ITV reports that the #supersquad has launched an initiative called the US-European Aida (Asteroid Deflection and Assessment). In what the outlet calls a "practice run for saving the world" (cute!), "Scientists plan to test if they can nudge an asteroid out of its orbital path."
Their target for this little "practice run" is an asteroid called Didymoon, which is 525 feet wide. According to Fortune, if NASA and the ESA can successfully change the path of this relatively smaller asteroid, "the same principle could potentially apply to a much larger, more threatening formation."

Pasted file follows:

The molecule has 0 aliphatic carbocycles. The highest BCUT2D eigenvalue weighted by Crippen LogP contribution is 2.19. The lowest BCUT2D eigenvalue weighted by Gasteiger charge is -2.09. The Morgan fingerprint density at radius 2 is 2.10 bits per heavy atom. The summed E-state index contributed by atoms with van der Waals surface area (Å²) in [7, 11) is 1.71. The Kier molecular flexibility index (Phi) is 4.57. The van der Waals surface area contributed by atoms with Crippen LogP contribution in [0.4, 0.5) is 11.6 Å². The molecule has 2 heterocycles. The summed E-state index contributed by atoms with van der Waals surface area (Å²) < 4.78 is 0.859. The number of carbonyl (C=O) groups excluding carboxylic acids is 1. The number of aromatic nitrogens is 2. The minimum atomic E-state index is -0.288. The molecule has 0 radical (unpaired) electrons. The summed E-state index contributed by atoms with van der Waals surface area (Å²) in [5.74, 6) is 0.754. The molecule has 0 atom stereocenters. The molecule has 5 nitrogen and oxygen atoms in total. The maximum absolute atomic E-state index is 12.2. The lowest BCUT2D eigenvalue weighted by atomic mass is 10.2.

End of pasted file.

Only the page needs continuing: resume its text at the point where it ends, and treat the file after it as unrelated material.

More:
There are two parts of the Aida mission: the first, called "AIM," will be lead by the ESA, and the second, called "DART," will be lead by NASA. "The Aim mission will launch a small lander on Didymoon to measure its internal structure, mass, and density," Fortune reports. "It will also record the changes in orbit following the impact."
It gets so f--king real, though. For NASA's Dart mission, they're going to straight-up blast a probe into Didymoon. No big deal or anything, though.
AIM will launch (literally) in 2020 and DART will launch in 2022. We'll be hoping for the best -- it's just our planet's existence at stake. No pressure, though.